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Richard Prince (b. 1949)

Very Private Nurse #1

Richard Prince (b. 1949)
Very Private Nurse #1
signed, titled and dated 'Richard Prince Very Private Nurse #1' (on the overlap)
ink-jet print and acrylic on canvas
69 x 42in. (175.3 x 106.7cm.)
Executed in 2003
Barbara Gladstone Gallery, New York.
Acquired from the above by the present owner.
Special notice
VAT rate of 5% is payable on hammer price and at 17.5% on the buyer's premium.

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Alice de Martigny
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Lot Essay

Richard Prince's Very Private Nurse #1 belongs to the recent series of highly coveted Nurse paintings that debuted to the public in 2003. In these works, the artist's characteristic use of appropriated imagery has been employed as the foundation layer for his new-found interest in highly expressive painting. The buxom, larger-than-life matron who confronts us in this image is lifted directly from the steamy 1967 paperback, Cindy: Very Private Nurse by Toni Remington, which forms part of Prince's extensive collection of trashy romance novels from the 1950s and 1960s and which is no doubt a reference to his long-time artist friend and early collaborator in the appropriation art movement, Cindy Sherman. The cover has been scanned, expanded and printed onto canvas before becoming immersed in layers of sensuously worked pigment in heated hues. This process unites Prince's low-culture leanings with the techniques most frequently associated with traditional fine art and allows him to take both physical and aesthetic possession of the things he's interested in. In this way, Very Private Nurse #1 represents the pursuit of pleasure, with the lush colours and fluid overpainting creating a surface as seductive and sexy as the naughty nurses he pays tribute to.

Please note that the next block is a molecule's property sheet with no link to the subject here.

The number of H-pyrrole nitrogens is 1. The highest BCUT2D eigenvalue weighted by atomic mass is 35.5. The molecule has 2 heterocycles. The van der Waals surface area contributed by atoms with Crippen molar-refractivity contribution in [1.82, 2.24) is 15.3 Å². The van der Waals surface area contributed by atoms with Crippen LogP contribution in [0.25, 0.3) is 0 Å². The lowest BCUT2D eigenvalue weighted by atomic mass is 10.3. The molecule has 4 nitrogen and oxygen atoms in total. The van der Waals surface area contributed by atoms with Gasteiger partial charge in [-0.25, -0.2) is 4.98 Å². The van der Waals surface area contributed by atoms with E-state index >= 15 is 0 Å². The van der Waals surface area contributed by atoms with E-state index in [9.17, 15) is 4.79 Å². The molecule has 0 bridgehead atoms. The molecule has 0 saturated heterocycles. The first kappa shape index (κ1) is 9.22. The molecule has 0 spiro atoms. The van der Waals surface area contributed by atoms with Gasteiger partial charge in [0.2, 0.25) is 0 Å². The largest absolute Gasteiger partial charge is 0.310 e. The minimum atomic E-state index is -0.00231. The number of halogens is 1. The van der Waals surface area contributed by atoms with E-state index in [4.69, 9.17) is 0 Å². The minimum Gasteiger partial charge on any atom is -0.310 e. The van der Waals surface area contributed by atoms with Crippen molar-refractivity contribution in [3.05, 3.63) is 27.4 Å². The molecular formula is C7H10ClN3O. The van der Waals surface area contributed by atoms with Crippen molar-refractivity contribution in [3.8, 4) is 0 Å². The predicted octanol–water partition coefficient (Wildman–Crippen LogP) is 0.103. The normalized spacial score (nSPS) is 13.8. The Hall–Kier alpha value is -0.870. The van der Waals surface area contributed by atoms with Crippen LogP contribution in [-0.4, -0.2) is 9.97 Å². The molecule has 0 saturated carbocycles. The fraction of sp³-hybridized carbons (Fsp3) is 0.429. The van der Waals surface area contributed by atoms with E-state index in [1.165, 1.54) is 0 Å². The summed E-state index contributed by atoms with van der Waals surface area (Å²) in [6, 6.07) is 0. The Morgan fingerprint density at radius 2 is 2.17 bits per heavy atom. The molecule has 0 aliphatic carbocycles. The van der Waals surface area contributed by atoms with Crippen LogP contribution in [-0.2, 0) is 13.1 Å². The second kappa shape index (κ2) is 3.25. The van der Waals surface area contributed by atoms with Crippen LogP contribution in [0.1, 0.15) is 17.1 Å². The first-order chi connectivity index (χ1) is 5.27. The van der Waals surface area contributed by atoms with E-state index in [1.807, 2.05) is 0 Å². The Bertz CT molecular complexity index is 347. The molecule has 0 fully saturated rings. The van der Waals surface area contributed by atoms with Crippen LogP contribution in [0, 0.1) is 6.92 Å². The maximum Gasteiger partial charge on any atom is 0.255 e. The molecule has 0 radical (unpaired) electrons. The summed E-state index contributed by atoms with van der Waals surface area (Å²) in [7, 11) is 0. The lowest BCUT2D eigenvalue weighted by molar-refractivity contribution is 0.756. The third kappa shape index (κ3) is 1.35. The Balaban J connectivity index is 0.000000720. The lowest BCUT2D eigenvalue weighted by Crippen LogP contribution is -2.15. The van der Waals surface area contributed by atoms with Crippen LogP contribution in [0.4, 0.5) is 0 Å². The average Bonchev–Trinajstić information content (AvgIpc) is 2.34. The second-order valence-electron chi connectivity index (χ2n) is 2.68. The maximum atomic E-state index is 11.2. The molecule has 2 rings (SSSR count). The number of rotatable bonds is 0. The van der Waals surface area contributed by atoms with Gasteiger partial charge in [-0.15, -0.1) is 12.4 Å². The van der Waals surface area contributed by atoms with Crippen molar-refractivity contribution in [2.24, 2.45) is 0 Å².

Unlike most of Prince's Nurse paintings, in which he typically applies an abstracted surgical mask across the mouth and nose of the women depicted, Very Private Nurse #1 has almost her entire face obscured by a haze of dripping white paint. The heavily made-up bedroom eyes of the protagonist have been entirely erased, with only a titillating hint of her lipstick stained mouth left seeping through the veil of pigment. With her tilted head and thrusting bosom, this intimately framed nurse suggests a come hither attitude, which her plunging cleavage and seductively gaping uniform only serves to underline. Yet, despite these signals, the all-obscuring mask renders her expression completely unreadable. The motivation of this character is clearly portrayed on the cover of the vintage sleaze novel from whence she has been plucked but Prince has rendered her face as a kind of Rorschach test that might be interpreted in a number of ways. The remnants of her pouted mouth and her coy body-language could at once be read as inviting or downright sinister. Prince has acknowledged that while the masks are a natural extension of the nurse uniform, they also perform a duty similar to the black bars that used to be put over women's faces in porn magazines when they didn't want to be identified. He has described this obscuring of the face as 'a way of making it all the same and getting rid of the personality', thereby leaving the viewer to construct their own narratives and libidinous fantasies (Richard Prince, Interview with Glenn O'Brien, Interview Magazine, December/January 2008-9, p. 201).